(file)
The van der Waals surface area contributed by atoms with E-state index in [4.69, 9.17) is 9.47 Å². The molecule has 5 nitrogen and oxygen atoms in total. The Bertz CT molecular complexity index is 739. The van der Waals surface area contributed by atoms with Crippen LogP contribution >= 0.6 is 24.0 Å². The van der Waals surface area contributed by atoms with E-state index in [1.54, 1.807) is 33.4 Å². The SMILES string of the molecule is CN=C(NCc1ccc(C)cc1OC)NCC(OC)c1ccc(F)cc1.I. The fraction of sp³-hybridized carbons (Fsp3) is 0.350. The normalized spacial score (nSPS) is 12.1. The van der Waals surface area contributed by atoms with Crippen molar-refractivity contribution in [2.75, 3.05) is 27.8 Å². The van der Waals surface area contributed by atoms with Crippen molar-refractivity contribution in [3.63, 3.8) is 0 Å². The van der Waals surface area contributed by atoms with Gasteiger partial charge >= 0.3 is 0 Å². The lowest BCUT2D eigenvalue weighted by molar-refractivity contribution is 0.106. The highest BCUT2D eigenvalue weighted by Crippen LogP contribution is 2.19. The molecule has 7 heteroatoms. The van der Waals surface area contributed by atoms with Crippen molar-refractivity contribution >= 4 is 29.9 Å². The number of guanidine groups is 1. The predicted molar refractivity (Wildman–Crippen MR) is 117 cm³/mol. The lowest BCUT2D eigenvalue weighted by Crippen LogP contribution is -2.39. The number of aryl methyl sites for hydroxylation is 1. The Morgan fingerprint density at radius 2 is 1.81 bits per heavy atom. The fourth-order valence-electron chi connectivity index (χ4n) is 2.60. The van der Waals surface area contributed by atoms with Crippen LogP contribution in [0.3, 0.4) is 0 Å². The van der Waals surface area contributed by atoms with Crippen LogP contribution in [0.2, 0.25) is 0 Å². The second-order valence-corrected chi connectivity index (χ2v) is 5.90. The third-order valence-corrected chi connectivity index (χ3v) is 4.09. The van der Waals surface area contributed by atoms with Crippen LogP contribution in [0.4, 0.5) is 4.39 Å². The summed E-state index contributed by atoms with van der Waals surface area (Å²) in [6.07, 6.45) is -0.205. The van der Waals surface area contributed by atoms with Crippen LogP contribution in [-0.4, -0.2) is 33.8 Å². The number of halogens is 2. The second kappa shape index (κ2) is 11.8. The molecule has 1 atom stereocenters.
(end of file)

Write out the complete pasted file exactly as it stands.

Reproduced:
The van der Waals surface area contributed by atoms with E-state index in [4.69, 9.17) is 9.47 Å². The molecule has 5 nitrogen and oxygen atoms in total. The Bertz CT molecular complexity index is 739. The van der Waals surface area contributed by atoms with Crippen LogP contribution >= 0.6 is 24.0 Å². The van der Waals surface area contributed by atoms with E-state index in [1.54, 1.807) is 33.4 Å². The SMILES string of the molecule is CN=C(NCc1ccc(C)cc1OC)NCC(OC)c1ccc(F)cc1.I. The fraction of sp³-hybridized carbons (Fsp3) is 0.350. The normalized spacial score (nSPS) is 12.1. The van der Waals surface area contributed by atoms with Crippen molar-refractivity contribution in [2.75, 3.05) is 27.8 Å². The van der Waals surface area contributed by atoms with Crippen molar-refractivity contribution in [3.63, 3.8) is 0 Å². The van der Waals surface area contributed by atoms with Gasteiger partial charge >= 0.3 is 0 Å². The lowest BCUT2D eigenvalue weighted by molar-refractivity contribution is 0.106. The highest BCUT2D eigenvalue weighted by Crippen LogP contribution is 2.19. The molecule has 7 heteroatoms. The van der Waals surface area contributed by atoms with Crippen molar-refractivity contribution >= 4 is 29.9 Å². The number of guanidine groups is 1. The predicted molar refractivity (Wildman–Crippen MR) is 117 cm³/mol. The lowest BCUT2D eigenvalue weighted by Crippen LogP contribution is -2.39. The number of aryl methyl sites for hydroxylation is 1. The Morgan fingerprint density at radius 2 is 1.81 bits per heavy atom. The fourth-order valence-electron chi connectivity index (χ4n) is 2.60. The van der Waals surface area contributed by atoms with Crippen LogP contribution in [0.3, 0.4) is 0 Å². The van der Waals surface area contributed by atoms with Crippen LogP contribution in [0.2, 0.25) is 0 Å². The second-order valence-corrected chi connectivity index (χ2v) is 5.90. The third-order valence-corrected chi connectivity index (χ3v) is 4.09. The van der Waals surface area contributed by atoms with Crippen LogP contribution in [0.4, 0.5) is 4.39 Å². The summed E-state index contributed by atoms with van der Waals surface area (Å²) in [6.07, 6.45) is -0.205. The van der Waals surface area contributed by atoms with Crippen LogP contribution in [-0.4, -0.2) is 33.8 Å². The number of halogens is 2. The second kappa shape index (κ2) is 11.8. The molecule has 1 atom stereocenters.